When we interviewed “The Bellamy Brothers” on their collaboration with MSO dispensary Trulieve, we learned a new code word for a joint. In fact, it was featured in several of their songs, where they referred to a ‘torpedo.’ What better way to describe a hand-rolled joint, right? But how many people listened to songs by “The Bellamy Brothers” and had no clue they were talking about weed?
Because of the “War Against Drugs,” cannabis has also fought a war against prejudice. How were you judged back in the seventies if you smoked weed? Frankly, few people would have cared. But over the decades, some stereotypes emerged in tandem with stricter penalties for possession. And cannabis culture went “undercover” for safety.
From this need to be covert and avoid legal problems, a code developed. Ask your parents what “420” means, and they may have a hint it’s related to weed. Or they may have no clue. But those of us immersed in cannabis culture celebrate it like it’s a holy day. And it represents so much more than just smoking weed. It’s appreciation and a symbol of freedom of choice.
Why did we have to come up with so many euphemisms and code names for cannabis over the nine decades of prohibition? Where did some of the most hilarious names for weed come from anyhow? Weed by any other name would still smell dank, right? But some of the names for pot are downright strange.
You may have been able to fool your parents by using different code words for cannabis. But when it comes to nicknames for drugs, the DEA has an honorary Ph.D. They maintain something of a bible of drug names that is available to all authorities nationwide.
The Drug Enforcement Agency (DEA) constantly updates a list of alternative names for drugs. All recreational drugs are not just cannabis. Foiled! The DEA Intelligence report “Drug Slang Code Words” is unclassified. You can flip through pages of every single nickname for each controlled substance.
Interestingly, out of all the controlled substances from ketamine to meth and MDMA, cannabis has the most extended list of alternative names. You are probably familiar with the basics like Flower, Mary Jane, Ganja, Fattie, Nug, and Devil’s Lettuce. Chances are you’ve heard your Great Uncle Charlie call it “Wacky Tobacky!”
We went looking for a few of the weirdest names for weed on the DEA’s slang list and tried to figure out where some of those names came from.
There is no evidence that Alice B. Toklas ever smoked weed. Or advocated for it. All we have is a cookbook she wrote after the death of her long-time companion, Gertrude Stein. Toklas met Stein after she moved following the 1906 San Francisco earthquake to Paris.
Both Toklas and Stein had parties in Paris, with writers like Ernest Hemingway, Paul Bowles, Thornton Wilder, and artists like Picasso and Matisse. Toklas was an editor, cook, secretary, and companion to Stein. The “Alice B. Toklas Cookbook” contained a great recipe for cannabis-infused brownies.
This one is a bit of a toss-up when it comes to origin. A song called “Smoochy Woochy Poochy” by Vector Hoffman talks about rolling some fatties and wake and bake. The song was released in 2018. Jay and Silent Bob Reboot hit the screens in 2019. And if you remember, Jay loved to pucker up and lovingly call his stash “Snoochie Boochies.”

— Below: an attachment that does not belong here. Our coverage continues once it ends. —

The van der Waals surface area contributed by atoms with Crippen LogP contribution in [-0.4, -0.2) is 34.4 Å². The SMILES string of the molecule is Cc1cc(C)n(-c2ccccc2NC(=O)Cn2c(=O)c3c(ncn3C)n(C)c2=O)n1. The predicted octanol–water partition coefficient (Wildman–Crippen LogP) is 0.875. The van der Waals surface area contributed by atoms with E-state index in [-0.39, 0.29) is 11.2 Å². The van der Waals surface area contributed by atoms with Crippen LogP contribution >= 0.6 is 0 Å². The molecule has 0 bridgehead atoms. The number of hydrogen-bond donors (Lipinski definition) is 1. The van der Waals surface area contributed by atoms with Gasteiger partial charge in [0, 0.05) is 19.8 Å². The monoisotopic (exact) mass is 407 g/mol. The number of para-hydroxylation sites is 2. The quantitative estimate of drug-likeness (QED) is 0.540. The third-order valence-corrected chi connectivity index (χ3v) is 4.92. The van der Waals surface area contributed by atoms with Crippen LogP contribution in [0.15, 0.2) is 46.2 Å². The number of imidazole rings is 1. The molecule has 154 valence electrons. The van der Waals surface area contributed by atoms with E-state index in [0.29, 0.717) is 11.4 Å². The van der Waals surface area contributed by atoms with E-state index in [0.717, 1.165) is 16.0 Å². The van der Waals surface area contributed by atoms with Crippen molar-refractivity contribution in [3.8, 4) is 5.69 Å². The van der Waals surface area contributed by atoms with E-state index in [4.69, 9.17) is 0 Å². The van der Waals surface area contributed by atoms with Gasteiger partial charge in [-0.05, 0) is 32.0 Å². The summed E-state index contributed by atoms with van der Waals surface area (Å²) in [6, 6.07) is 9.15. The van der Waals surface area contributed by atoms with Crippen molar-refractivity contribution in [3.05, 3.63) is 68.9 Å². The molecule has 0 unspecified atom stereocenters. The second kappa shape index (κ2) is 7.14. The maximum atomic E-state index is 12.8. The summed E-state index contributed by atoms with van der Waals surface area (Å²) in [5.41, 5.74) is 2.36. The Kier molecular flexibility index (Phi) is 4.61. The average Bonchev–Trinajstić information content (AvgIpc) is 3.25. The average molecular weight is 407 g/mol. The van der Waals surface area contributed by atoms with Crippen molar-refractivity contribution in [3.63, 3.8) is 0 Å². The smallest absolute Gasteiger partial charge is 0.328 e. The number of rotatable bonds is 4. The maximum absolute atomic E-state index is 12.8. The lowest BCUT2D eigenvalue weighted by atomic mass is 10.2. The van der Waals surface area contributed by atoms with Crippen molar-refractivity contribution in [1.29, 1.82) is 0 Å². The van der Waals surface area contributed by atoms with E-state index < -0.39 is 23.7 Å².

This one isn’t much of a Scooby-Doo mystery. Yellow Submarine is a strain also known as Larry OG Kush or Lemon Larry. It is an Indica dominant strain known for sparking creativity before sinking into deep relaxation. Kind of like the way a submarine goes deep, you might find yourself sinking into your couch. But some people say Yellow Submarine is splendid for aches and pains.
But now we are kind of wondering about the old Beatles song. You may have already figured that one out, but when you listen to the lyrics, it more than fits.
One of the street names for cocaine is Bobo. But cannabis is also called Bobo Bush. Why? We have no idea. But Rastafarian rapper Young Shanty has a song called “Bobo Bush.” He was also one of the judges of the 2020 High Times Cannabis Cup.
Everyone has heard cannabis called reefer. But do you know where the term actually comes from? It’s derived from a Spanish word “Grifo.” It’s Spanish slang to describe someone who is under the influence of marijuana. Direct translation means someone who has tangled or out-of-control hair or appears disheveled. Over time, the word became written as “Greefo” and then “Reefer.”
Even as medical and recreational use of cannabis has become legalized in most American states, there is still a fear for cannabis users. Are you carrying too much? Are you going to be stopped and searched? Will they seize your container, grinder, or paraphernalia? Will a police officer follow you home after you buy an excellent new bong at your local head shop?
When you don’t want to get caught, you come up with different names for pot. It makes sense. But over the decades, there have been some exciting anagrams for weed. Not that it helps because apparently, the DEA is all over every possible name ever created for cannabis.
Most of the slang terms for weed indicate the quality or experience of smoking a particular strain. Or different strains that produce the same psychoactive or physiological effects. For example, a name with airplane in it indicates it will get you high. Or a name with the word “giggles” is a warning that you are going to end up laughing when you get to the pinnacle of your high with giggle-inducing cannabis.
Other code words give you an indication of what the strain may offer as an experience. If you see the word Houdini, you can anticipate losing touch with reality for a while. And if you are someone who struggles with depression, post-traumatic stress disorder, or anxiety, that might be exactly what you need to take a break from it.